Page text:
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Tue, 18 Jan 2022
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Missing Malaysia Airlines plane may have sent last signal while on ground, official said


The two red arcs show the possible routes after the jet went missing
The missing Malaysia Airlines plane carrying 239 people could have been on the ground when it sent its last satellite signal, an official has said.

US intelligence is focusing on the pilot and co-pilot's possible role in the plane's disappearance and are worried it may have landed somewhere to be used later as a weapon.

The Boeing 777-200's final 'ping' was picked up nearly seven hours after the flight vanished from air traffic control screens.

At first it was thought contact was lost less than an hour into its flight from Kuala Lumpur to Beijing on March 8.

But now investigators say a 'ping' was detected from one of two air corridors going north and south from the sea off Malaysia.

One is a northern route stretching thousands of square miles from northern Thailand to Kazakhstan and the other is a southern zone from Indonesia towards the southern Indian Ocean.

Arrow Down

Canadian hospitals stretched as self-harming teens seek help

© CBC News
Emergency rooms across the country are producing alarming statistics on teens being hospitalized for self-inflicted wounds and suicidal thoughts.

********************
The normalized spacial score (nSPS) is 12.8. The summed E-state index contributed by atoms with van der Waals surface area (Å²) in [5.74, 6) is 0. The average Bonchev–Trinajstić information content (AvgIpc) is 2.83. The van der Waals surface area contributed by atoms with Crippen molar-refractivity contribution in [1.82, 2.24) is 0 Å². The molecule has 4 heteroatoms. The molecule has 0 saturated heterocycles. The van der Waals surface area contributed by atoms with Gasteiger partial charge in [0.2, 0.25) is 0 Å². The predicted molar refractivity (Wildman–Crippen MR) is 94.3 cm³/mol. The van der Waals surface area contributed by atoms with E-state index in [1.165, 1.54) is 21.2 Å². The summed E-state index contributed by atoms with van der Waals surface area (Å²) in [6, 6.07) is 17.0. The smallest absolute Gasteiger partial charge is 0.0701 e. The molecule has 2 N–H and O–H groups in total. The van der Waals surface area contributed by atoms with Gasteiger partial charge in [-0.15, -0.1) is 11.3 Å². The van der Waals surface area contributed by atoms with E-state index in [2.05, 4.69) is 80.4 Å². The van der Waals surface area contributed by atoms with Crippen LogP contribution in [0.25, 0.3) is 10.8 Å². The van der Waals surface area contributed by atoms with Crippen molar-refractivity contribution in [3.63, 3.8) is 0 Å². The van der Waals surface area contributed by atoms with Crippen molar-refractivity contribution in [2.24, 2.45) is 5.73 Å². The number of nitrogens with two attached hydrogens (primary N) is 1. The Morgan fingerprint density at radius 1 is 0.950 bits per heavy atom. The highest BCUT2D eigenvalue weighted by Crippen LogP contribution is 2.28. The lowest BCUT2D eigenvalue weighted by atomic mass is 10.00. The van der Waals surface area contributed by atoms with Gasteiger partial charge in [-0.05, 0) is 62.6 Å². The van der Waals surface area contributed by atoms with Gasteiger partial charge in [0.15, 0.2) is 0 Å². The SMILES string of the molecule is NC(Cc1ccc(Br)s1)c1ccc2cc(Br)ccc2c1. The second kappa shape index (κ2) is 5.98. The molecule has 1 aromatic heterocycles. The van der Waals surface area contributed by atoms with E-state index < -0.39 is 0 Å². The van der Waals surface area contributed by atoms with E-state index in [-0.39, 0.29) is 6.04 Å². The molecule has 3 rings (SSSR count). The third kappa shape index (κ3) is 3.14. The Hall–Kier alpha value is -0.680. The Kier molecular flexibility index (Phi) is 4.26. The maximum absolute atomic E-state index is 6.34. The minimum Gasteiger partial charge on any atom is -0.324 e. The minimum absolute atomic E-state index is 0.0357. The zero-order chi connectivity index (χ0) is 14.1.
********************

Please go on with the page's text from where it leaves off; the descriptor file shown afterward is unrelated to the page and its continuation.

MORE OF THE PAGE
Mental health services are strained as a growing number of teens show up at emergency rooms across Canada with self-inflicted injuries and suicidal thoughts, say pediatric psychiatrists.

"We're seeing twice as many kids as we were 10 years ago," said Dr. Hazen Gandy, division chief of community-based psychiatry at the Children's Hospital of Eastern Ontario in Ottawa.

"Commonly it's cutting," he said of kids typically aged 12 to 17 who slash their arms, thighs or bellies with everything from razor blades to the sharp edges of protractors.

"It could be burning themselves. It could be bruising themselves by repeatedly banging their fist against the wall. It's a way of kind of giving the body a whole different set of inputs that allows them not to feel so awful inside."

Self-harming is a symptom of deeper issues such as anxiety or depression that stem from complex causes, Gandy said. But what's clear is how climbing caseloads are affecting the health system, he said.